It will be critical for any development of these systems to allow the user to have exactly what information she wants displayed, as well as to allow exactly what information is given to others. If you need alone-time, you need to be able to disable the broadcasting of your location, and turn off seeing the location information of others.

With this type of convergence, we are truly on our way to World 2.0.

Similarly, I wrote about why the shared branching networks need to get their ATM and branch locations into the TomTom GPS navigation system.

More recently, I saw this exact technology implemented on an iPhone by mFoundry at last year’s Finovate NYC conference held by NetBanker. It was quite impressive to press a button to get exact location and travel instructions, as well as phone number, for the nearest bank/credit union branches. The next step for financial institutions is to have this type of technology merge with social networks/reviews and to be conveniently displayed no matter whether you are inside your car or walking outside with your smartphone.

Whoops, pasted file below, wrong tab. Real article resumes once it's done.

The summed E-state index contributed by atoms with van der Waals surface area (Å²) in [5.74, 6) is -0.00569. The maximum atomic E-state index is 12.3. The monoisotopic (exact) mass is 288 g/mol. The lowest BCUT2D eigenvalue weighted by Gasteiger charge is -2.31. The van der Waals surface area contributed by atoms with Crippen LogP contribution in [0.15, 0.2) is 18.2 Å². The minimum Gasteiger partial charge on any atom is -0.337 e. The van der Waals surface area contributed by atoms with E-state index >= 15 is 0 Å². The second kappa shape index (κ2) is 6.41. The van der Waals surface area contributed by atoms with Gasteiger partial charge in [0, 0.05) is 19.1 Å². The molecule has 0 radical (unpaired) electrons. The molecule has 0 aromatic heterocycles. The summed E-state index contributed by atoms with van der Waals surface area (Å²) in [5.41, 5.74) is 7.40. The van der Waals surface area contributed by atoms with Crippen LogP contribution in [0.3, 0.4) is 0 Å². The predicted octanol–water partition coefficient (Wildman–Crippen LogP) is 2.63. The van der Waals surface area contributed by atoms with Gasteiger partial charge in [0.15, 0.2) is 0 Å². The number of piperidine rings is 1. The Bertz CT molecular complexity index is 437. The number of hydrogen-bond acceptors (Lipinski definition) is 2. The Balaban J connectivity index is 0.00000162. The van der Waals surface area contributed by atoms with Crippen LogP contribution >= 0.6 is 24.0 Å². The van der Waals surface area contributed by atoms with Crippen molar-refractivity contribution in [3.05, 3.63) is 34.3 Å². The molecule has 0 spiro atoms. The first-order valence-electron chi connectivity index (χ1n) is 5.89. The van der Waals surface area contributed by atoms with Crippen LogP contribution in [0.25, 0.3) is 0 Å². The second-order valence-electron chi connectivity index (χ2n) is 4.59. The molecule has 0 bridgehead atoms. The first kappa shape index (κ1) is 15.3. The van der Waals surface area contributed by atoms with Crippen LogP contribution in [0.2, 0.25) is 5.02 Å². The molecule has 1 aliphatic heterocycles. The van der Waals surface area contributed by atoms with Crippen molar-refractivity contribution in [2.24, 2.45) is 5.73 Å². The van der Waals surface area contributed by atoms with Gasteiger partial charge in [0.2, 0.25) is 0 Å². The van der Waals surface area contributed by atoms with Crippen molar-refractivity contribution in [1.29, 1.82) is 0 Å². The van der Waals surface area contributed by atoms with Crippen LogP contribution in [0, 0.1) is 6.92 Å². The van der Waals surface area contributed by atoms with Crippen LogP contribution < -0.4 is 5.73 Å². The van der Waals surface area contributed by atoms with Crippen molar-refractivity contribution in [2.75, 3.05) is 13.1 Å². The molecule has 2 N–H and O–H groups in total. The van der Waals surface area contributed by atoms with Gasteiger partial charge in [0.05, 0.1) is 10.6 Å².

Of course the other important factor to address in the online/wired/social/whatever car is to make sure the driver is not distracted. Right now, too many people are looking down at their smartphones, texting, trying to look at GPS information, reading their emails, blogs and tweets, while driving. If we look at car as platform for this, perhaps what makes the most sense is to plug the smartphone into the car (perhaps wirelessly via bluetooth), and have browsed web page spoken out loud, in the way that GPS navigators do. Also handy would be voice-to-text conversion so that you could respond back without taking your eyes off the road.

It’s just nice that a corporate giant such as Ford is not asleep at the wheel, and is on the road to embracing the online social landscape that so many are adopting. In addition, Ford has had the foresight to invite social media evangelist @ScottMonty to head their social media team.